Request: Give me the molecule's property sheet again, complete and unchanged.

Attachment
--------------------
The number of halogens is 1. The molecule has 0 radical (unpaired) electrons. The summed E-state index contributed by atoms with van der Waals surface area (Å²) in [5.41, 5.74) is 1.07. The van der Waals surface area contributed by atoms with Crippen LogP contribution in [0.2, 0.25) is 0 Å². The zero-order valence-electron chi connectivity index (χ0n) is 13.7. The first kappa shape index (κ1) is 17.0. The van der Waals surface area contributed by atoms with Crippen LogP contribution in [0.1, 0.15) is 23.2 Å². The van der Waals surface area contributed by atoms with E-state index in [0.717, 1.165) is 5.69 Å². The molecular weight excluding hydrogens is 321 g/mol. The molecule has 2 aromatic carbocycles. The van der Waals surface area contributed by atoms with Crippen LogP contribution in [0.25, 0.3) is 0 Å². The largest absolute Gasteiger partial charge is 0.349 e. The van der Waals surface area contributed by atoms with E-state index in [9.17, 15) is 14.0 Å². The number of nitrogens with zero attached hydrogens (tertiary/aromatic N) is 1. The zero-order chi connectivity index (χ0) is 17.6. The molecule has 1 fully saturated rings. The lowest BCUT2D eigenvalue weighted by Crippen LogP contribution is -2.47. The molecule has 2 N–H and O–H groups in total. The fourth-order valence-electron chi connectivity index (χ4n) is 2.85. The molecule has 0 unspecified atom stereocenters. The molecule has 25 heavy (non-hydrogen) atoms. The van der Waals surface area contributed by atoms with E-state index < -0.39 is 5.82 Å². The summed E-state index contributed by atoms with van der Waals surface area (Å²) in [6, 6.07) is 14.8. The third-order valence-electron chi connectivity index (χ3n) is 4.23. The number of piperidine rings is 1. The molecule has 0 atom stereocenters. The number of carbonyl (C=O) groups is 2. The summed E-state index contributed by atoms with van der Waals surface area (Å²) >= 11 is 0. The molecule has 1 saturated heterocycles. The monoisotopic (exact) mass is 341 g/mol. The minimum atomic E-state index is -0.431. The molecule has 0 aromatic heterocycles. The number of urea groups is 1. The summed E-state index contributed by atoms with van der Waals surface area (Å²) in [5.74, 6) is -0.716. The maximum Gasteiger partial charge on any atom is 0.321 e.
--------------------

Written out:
The number of halogens is 1. The molecule has 0 radical (unpaired) electrons. The summed E-state index contributed by atoms with van der Waals surface area (Å²) in [5.41, 5.74) is 1.07. The van der Waals surface area contributed by atoms with Crippen LogP contribution in [0.2, 0.25) is 0 Å². The zero-order valence-electron chi connectivity index (χ0n) is 13.7. The first kappa shape index (κ1) is 17.0. The van der Waals surface area contributed by atoms with Crippen LogP contribution in [0.1, 0.15) is 23.2 Å². The van der Waals surface area contributed by atoms with E-state index in [0.717, 1.165) is 5.69 Å². The molecular weight excluding hydrogens is 321 g/mol. The molecule has 2 aromatic carbocycles. The van der Waals surface area contributed by atoms with Crippen LogP contribution in [0.25, 0.3) is 0 Å². The largest absolute Gasteiger partial charge is 0.349 e. The van der Waals surface area contributed by atoms with E-state index in [9.17, 15) is 14.0 Å². The number of nitrogens with zero attached hydrogens (tertiary/aromatic N) is 1. The zero-order chi connectivity index (χ0) is 17.6. The molecule has 1 fully saturated rings. The lowest BCUT2D eigenvalue weighted by Crippen LogP contribution is -2.47. The molecule has 2 N–H and O–H groups in total. The fourth-order valence-electron chi connectivity index (χ4n) is 2.85. The molecule has 0 unspecified atom stereocenters. The molecule has 25 heavy (non-hydrogen) atoms. The van der Waals surface area contributed by atoms with E-state index < -0.39 is 5.82 Å². The summed E-state index contributed by atoms with van der Waals surface area (Å²) in [6, 6.07) is 14.8. The third-order valence-electron chi connectivity index (χ3n) is 4.23. The number of piperidine rings is 1. The molecule has 0 atom stereocenters. The number of carbonyl (C=O) groups is 2. The summed E-state index contributed by atoms with van der Waals surface area (Å²) >= 11 is 0. The molecule has 1 saturated heterocycles. The monoisotopic (exact) mass is 341 g/mol. The minimum atomic E-state index is -0.431. The molecule has 0 aromatic heterocycles. The number of urea groups is 1. The summed E-state index contributed by atoms with van der Waals surface area (Å²) in [5.74, 6) is -0.716. The maximum Gasteiger partial charge on any atom is 0.321 e.